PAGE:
It’s often called Agro by tourists but we think we had a good run, and it fortunately didn’t really live up to it’s reputation of being a dirty smelly city where you can’t move one metre without being overwhelmed by a horde of touts, beggars and persistent salesman. There was an episode of salesmanship taken to an extreme that seemed impossible, but more on that later.
The train ride to Agra was an experience in itself. There’s a few classes of train in India, and we have generally opted for “sleeper”, which is the cheapest class you can get where you can reserve a seat/bed. The option down is general, and in India, this means everyone who wants buys tickets, no max limit, and everyone piles on to the point where people are hanging off people who are hanging off the edge of the door. Grant and myself lost each other fairly early into the trip (the lucky dog got a seat as well – grrr) and I had a nice cosy standing posse squashed next to the (nice clean…..) toilet, so there was plenty of pungent aroma’s to keep me awake. When we stopped at the first major train station, people charged on in numbers at least ten times the capacity of the carriage. People frantically shouted at me to move my pack as it was in the way and one helpful Indian urged me to pass it over, which I did in the panic of the moment only to watch him toss it out the door!. Anyway, I didn’t move until I got it back, which was only about 10 seconds, but in the madness and surging urgency of the moment, hordes of Indians nearly beat me to a pulp. Gulp!.
It really was like Indians turn into raging psychopaths during the mad stampede to get on the train, I’ve never seen anything like it. Fortunately, people calm down once their on, and I was lucky enough to avoid a beating. Perhaps being a bulky foreigner helped……..
The other end of the train ride was not up to the chaotic Agro expectations we had, and there were plenty of keen AutoRickshaw taxi drivers fighting over our ride to the hotel. We ended up with a guy that seemed quite nice, and had a book of highly positive feed back signed and written by his previously satisfied foreign customers. This should have been our first warning sign, the second warning sign was when he started calling us “my dear” and “my brother” after knowing us only five minutes. This could easily have just been an innocent language barrier, but our experience so far has been that anyone who calls you “my brother” every second sentence has been a shady con man or over keen businessman looking to take us for all we’ve got. Perhaps it was because we were tired, but we somehow agreed (after extreme pressure) to let him take us around some sites the next day for what appeared to be quite a cheap sum of rupees.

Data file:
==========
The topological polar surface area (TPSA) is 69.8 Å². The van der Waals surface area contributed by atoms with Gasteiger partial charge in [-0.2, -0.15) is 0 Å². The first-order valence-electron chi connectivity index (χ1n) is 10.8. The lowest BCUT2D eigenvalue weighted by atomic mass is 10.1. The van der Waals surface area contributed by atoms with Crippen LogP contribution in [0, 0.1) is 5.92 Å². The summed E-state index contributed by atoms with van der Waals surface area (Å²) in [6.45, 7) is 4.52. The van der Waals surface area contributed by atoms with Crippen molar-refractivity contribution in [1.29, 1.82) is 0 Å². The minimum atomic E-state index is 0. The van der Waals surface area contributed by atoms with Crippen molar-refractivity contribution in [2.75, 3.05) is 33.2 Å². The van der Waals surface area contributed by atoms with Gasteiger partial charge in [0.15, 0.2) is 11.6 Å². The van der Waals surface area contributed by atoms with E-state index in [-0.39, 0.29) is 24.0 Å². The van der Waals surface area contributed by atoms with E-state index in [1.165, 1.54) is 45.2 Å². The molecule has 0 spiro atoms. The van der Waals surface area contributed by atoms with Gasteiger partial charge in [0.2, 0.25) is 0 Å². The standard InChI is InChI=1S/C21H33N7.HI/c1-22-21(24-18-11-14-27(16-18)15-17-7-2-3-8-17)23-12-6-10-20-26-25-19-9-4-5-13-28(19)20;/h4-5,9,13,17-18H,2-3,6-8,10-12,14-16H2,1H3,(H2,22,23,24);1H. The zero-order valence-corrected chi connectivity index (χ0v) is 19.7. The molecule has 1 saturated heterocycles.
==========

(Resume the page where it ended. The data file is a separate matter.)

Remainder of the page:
He picked us up at 6am the next day, and we drove across the river to see the Taj at sunrise, which was so good so far. From there though, all he really wanted to do was take us to expensive commission paying shops and restaurants, and we ended up paying him at 9am just to get rid of him, even then he pressured us for a tip.
For here on in though, Agra was a enriching experience. We saw what is known as the “Baby Taj”, which is really an old tomb in a similar style, incredibly beautiful though. It’s a well kept grass area, and the building is white marble encrusted with semiprecious stones, and really peaceful non intrusive calming patterns. The centre of the tomb had an awesome echo effect.
In the afternoon Grant went off the catch a movie while I spent the time visiting the Agra Fort. Grant wanted to visit the Taj compound itself the next day, which is pretty expensive so decided to save money and miss the Fort.
The Fort itself is absurdly large from the outside, with walls about ten metres high and three metres thick, and enclosing an area about 2km squared. The inside used to be filled with historic buildings, however we have the British to thank for leveling about 75% of these and replacing them with Barracks during an Indian Uprising, known as, the “Indian Uprising” :).